I really don't know with this book. It was an easy and quick read, but I never felt invested in the story. While Livy does incredible good things for the children at the hospital, she never came to life and basically remained as much of a fantasy as Neverland. Because of that, I could put down the book easily, and had I not been reading it now for a challenge, it might have taken me awhile.

I quite liked the idea though, and parts were very interesting, but they didn't make up the bigger part of the book. The jury's still out on this one.

Thanks to the publisher and Netgalley for providing me with a free copy of this book in exchange for an honest review!
Profile Image for Kate.
178 reviews37 followers
February 6, 2017
Livy Cloud’s little sister Jenna died of cancer four months ago in Seattle Children’s Hospital. Ever since then, Livy spends most of her time there, reading stories to sick kids, hoping to make their stay there at least a little bit more bearable. She can’t bear the thought of any kid going through what Jenna had gone through, and hopes that by being there, she can at least help somewhat. Besides, it’s better than being at home, with her father who’s been locked up in his study since Jenna’s death and her mother whose sole focus is her Senate campaign. The children, especially Jenna’s best friend Jilly, love listening to Livy’s stories. However, they don’t seem to help Livy herself. She is unable to move on, to stop holding onto Jenna, to move past the denial and depression stages of grief. One day, she meets a mysterious teenage boy named Meyer in the reading room. He doesn’t answer any questions about himself – all he seems to want is for Livy to go on adventures with him and his mysterious friends all over town. Adventures are obviously the last thing on Livy’s mind, but little by little, she remembers how to have fun. Until a tragedy that was Meyer’s fault nearly takes away her best friend. Livy pushes him away and focuses her efforts on saving Jilly’s life – she is a match for a bone marrow translplant and if she couldn’t save Jenna, saving Jilly is the least she can do. However, her new tutor James H. makes her question things, encourages her to broaden her mind, reconsider many issues. Can Livy survive the operation and if not, what awaits her afterwards? Who is Meyer really and why does he seem to know James? And can Livy ever really move on from Jenna’s death and be happy again?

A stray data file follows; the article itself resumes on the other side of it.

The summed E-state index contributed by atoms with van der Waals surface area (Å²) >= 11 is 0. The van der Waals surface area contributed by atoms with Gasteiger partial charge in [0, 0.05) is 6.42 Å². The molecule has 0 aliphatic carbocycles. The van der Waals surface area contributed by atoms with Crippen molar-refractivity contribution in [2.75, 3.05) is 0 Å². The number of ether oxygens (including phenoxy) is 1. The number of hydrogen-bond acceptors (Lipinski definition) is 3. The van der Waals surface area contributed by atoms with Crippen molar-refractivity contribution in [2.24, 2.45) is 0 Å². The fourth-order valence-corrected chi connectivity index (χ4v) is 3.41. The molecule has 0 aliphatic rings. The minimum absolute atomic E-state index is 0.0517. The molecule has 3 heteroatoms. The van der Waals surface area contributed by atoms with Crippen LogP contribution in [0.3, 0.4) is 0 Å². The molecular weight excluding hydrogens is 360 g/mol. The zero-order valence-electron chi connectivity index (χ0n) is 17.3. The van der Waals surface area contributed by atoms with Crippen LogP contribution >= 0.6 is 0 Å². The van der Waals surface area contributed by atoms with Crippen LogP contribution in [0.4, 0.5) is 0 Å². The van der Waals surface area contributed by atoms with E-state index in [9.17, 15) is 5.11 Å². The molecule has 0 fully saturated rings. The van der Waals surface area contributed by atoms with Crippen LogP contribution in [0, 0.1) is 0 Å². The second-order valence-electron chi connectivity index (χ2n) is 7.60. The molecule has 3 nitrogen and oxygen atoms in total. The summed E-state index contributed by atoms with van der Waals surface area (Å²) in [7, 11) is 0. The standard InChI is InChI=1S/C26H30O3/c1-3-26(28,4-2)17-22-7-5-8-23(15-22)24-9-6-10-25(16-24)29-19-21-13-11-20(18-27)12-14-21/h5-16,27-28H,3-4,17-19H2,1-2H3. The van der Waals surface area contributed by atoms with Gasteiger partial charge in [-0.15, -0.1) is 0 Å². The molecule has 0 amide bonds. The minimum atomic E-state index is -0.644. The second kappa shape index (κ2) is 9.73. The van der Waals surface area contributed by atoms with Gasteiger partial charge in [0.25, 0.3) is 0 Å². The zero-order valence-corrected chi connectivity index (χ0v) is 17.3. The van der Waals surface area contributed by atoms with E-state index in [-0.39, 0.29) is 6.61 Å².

I was intrigued by the idea of a Peter Pan retelling taking place in a modern hospital, so that’s how “Neverland” made its way to my TBR almost a year ago. I did expect it to be quite an intense read – most loss of innocence stories are. What I didn’t expect it to be is an amazing tear-jerker that pulled me in right away. Nor did I expect to have such a hard time pausing when life got in the way.

Indeed, “Neverland” was both a sad and beautiful tale of family love, loss of innocence (like most of the Peter Pan retellings) and overcoming grief, and a mystery. The main mystery – for Livy, not for the reader – was Meyer. She is a girl from our world, and naturally she doesn’t believe in Peter Pan, Neverland, mermaids and all that magical stuff. There is little magic left in her life now that Jenna’s gone, so why is Meyer trying to convince her that it exists? Both Meyer and James are making her view Jenna’s passing in different lights, and yet they shed little light upon themseves. And whilst I realised whom they were supposed to represent pretty much right away (James Hook is not someone I’d ever miss), I was very intrigued by the direction the story was taking. Seemingly occurring in our world, it had touches of magical realism that were weaved into the contemporary setting by a skilled pen, as though they belonged here.

The characters and tropes are an integral part of “Neverland”. I have to admit, whilst I saw the glimpses of the seemingly intended love triangle, it didn’t bother me as much as it normally does. Nor did the insta-love between Livy and Meyer. I usually scoff at insta-love because most of the time, it is written in a very unbelieavable way, but I could see it happening to someone who’s gone through what Livy has gone through and I could certainly believe that she had fallen for Meyer. Another trope is loss of a young family member being a catalyst for character development. Jenna was a lot more than a plot device, but her death sets the events of “Neverland” in motion and thus serves as a prism for Livy’s character development. Livy has always been a good person, but it is through that prism that we see how selfless and loving she really is, and how, despite the devastating loss and the grim atmosphere of the hospital around her, she has retained a zest for life. Meyer was just a way to bring it back out – it’s always been there. Her romance with Meyer is important to the overall story, but it does not distract from the rest of the book, which is essentially Livy-centric. That’s not to say that the background characters are underdeveloped or boring. For example, the James Hook twist was definitely a new one and yet I could so see it.